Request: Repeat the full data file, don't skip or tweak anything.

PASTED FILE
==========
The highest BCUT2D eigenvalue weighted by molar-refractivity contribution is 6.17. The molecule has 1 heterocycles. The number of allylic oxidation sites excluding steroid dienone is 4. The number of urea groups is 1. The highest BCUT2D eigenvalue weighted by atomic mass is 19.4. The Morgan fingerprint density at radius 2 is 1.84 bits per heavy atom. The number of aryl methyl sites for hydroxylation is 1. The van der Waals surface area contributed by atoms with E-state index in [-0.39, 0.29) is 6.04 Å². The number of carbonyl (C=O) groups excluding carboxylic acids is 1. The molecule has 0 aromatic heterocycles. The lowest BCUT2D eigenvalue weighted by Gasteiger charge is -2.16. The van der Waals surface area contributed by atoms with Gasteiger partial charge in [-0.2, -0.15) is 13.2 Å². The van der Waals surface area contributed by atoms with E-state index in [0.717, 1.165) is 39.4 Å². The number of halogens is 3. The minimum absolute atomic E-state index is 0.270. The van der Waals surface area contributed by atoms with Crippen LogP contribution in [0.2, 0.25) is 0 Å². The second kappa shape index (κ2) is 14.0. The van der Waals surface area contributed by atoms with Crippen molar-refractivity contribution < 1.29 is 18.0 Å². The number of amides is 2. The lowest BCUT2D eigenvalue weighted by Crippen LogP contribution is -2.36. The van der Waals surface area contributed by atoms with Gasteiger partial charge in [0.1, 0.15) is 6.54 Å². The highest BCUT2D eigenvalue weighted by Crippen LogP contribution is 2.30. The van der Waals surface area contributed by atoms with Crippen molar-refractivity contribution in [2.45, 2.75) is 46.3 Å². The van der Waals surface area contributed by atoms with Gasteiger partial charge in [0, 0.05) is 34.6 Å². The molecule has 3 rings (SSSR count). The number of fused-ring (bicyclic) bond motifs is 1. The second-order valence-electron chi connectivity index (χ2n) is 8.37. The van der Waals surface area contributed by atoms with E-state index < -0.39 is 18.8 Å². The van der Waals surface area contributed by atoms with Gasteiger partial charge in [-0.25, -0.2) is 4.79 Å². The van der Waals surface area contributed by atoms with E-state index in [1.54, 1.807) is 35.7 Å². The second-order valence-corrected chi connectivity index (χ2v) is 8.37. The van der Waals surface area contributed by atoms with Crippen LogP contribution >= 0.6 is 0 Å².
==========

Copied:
The highest BCUT2D eigenvalue weighted by molar-refractivity contribution is 6.17. The molecule has 1 heterocycles. The number of allylic oxidation sites excluding steroid dienone is 4. The number of urea groups is 1. The highest BCUT2D eigenvalue weighted by atomic mass is 19.4. The Morgan fingerprint density at radius 2 is 1.84 bits per heavy atom. The number of aryl methyl sites for hydroxylation is 1. The van der Waals surface area contributed by atoms with E-state index in [-0.39, 0.29) is 6.04 Å². The number of carbonyl (C=O) groups excluding carboxylic acids is 1. The molecule has 0 aromatic heterocycles. The lowest BCUT2D eigenvalue weighted by Gasteiger charge is -2.16. The van der Waals surface area contributed by atoms with Gasteiger partial charge in [-0.2, -0.15) is 13.2 Å². The van der Waals surface area contributed by atoms with E-state index in [0.717, 1.165) is 39.4 Å². The number of halogens is 3. The minimum absolute atomic E-state index is 0.270. The van der Waals surface area contributed by atoms with Crippen LogP contribution in [0.2, 0.25) is 0 Å². The second kappa shape index (κ2) is 14.0. The van der Waals surface area contributed by atoms with Crippen molar-refractivity contribution < 1.29 is 18.0 Å². The number of amides is 2. The lowest BCUT2D eigenvalue weighted by Crippen LogP contribution is -2.36. The van der Waals surface area contributed by atoms with Gasteiger partial charge in [0.1, 0.15) is 6.54 Å². The highest BCUT2D eigenvalue weighted by Crippen LogP contribution is 2.30. The van der Waals surface area contributed by atoms with Crippen molar-refractivity contribution in [2.45, 2.75) is 46.3 Å². The van der Waals surface area contributed by atoms with Gasteiger partial charge in [0, 0.05) is 34.6 Å². The molecule has 3 rings (SSSR count). The number of fused-ring (bicyclic) bond motifs is 1. The second-order valence-electron chi connectivity index (χ2n) is 8.37. The van der Waals surface area contributed by atoms with E-state index < -0.39 is 18.8 Å². The van der Waals surface area contributed by atoms with Gasteiger partial charge in [-0.25, -0.2) is 4.79 Å². The van der Waals surface area contributed by atoms with E-state index in [1.54, 1.807) is 35.7 Å². The second-order valence-corrected chi connectivity index (χ2v) is 8.37. The van der Waals surface area contributed by atoms with Crippen LogP contribution >= 0.6 is 0 Å².